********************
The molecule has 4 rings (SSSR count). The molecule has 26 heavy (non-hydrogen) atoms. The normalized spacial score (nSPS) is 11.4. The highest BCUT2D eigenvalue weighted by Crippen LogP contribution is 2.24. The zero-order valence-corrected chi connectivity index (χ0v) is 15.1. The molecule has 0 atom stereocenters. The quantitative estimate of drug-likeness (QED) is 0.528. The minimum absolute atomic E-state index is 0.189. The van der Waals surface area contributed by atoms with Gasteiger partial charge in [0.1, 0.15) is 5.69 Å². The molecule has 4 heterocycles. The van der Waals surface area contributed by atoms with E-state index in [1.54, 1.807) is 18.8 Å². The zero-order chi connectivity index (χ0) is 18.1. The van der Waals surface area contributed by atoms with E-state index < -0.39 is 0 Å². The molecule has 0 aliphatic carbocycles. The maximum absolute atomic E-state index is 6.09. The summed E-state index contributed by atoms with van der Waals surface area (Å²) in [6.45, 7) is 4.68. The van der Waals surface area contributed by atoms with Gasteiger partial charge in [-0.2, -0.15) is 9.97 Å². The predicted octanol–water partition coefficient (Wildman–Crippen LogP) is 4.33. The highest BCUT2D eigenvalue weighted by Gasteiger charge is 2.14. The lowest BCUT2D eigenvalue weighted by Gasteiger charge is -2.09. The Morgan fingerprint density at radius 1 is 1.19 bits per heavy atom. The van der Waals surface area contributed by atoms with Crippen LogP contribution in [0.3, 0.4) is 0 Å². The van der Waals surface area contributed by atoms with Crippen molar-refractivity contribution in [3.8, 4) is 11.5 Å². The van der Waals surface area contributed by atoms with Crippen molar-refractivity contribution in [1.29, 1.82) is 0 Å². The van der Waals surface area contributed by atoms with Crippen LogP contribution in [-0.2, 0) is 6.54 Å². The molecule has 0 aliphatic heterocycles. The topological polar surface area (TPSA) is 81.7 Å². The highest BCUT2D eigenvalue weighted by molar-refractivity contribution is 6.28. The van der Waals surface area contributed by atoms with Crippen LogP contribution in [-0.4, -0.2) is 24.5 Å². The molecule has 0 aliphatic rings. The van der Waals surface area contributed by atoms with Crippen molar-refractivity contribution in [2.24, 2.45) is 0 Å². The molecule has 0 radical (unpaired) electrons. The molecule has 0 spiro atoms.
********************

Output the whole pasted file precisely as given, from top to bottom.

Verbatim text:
The molecule has 4 rings (SSSR count). The molecule has 26 heavy (non-hydrogen) atoms. The normalized spacial score (nSPS) is 11.4. The highest BCUT2D eigenvalue weighted by Crippen LogP contribution is 2.24. The zero-order valence-corrected chi connectivity index (χ0v) is 15.1. The molecule has 0 atom stereocenters. The quantitative estimate of drug-likeness (QED) is 0.528. The minimum absolute atomic E-state index is 0.189. The van der Waals surface area contributed by atoms with Gasteiger partial charge in [0.1, 0.15) is 5.69 Å². The molecule has 4 heterocycles. The van der Waals surface area contributed by atoms with E-state index in [1.54, 1.807) is 18.8 Å². The zero-order chi connectivity index (χ0) is 18.1. The van der Waals surface area contributed by atoms with E-state index < -0.39 is 0 Å². The molecule has 0 aliphatic carbocycles. The maximum absolute atomic E-state index is 6.09. The summed E-state index contributed by atoms with van der Waals surface area (Å²) in [6.45, 7) is 4.68. The van der Waals surface area contributed by atoms with Gasteiger partial charge in [-0.2, -0.15) is 9.97 Å². The predicted octanol–water partition coefficient (Wildman–Crippen LogP) is 4.33. The highest BCUT2D eigenvalue weighted by Gasteiger charge is 2.14. The lowest BCUT2D eigenvalue weighted by Gasteiger charge is -2.09. The Morgan fingerprint density at radius 1 is 1.19 bits per heavy atom. The van der Waals surface area contributed by atoms with Crippen LogP contribution in [0.3, 0.4) is 0 Å². The van der Waals surface area contributed by atoms with Crippen molar-refractivity contribution in [3.8, 4) is 11.5 Å². The van der Waals surface area contributed by atoms with Crippen molar-refractivity contribution in [1.29, 1.82) is 0 Å². The van der Waals surface area contributed by atoms with Crippen LogP contribution in [-0.2, 0) is 6.54 Å². The molecule has 0 aliphatic heterocycles. The topological polar surface area (TPSA) is 81.7 Å². The highest BCUT2D eigenvalue weighted by molar-refractivity contribution is 6.28. The van der Waals surface area contributed by atoms with Crippen LogP contribution in [-0.4, -0.2) is 24.5 Å². The molecule has 0 aliphatic rings. The van der Waals surface area contributed by atoms with Crippen molar-refractivity contribution in [2.24, 2.45) is 0 Å². The molecule has 0 radical (unpaired) electrons. The molecule has 0 spiro atoms.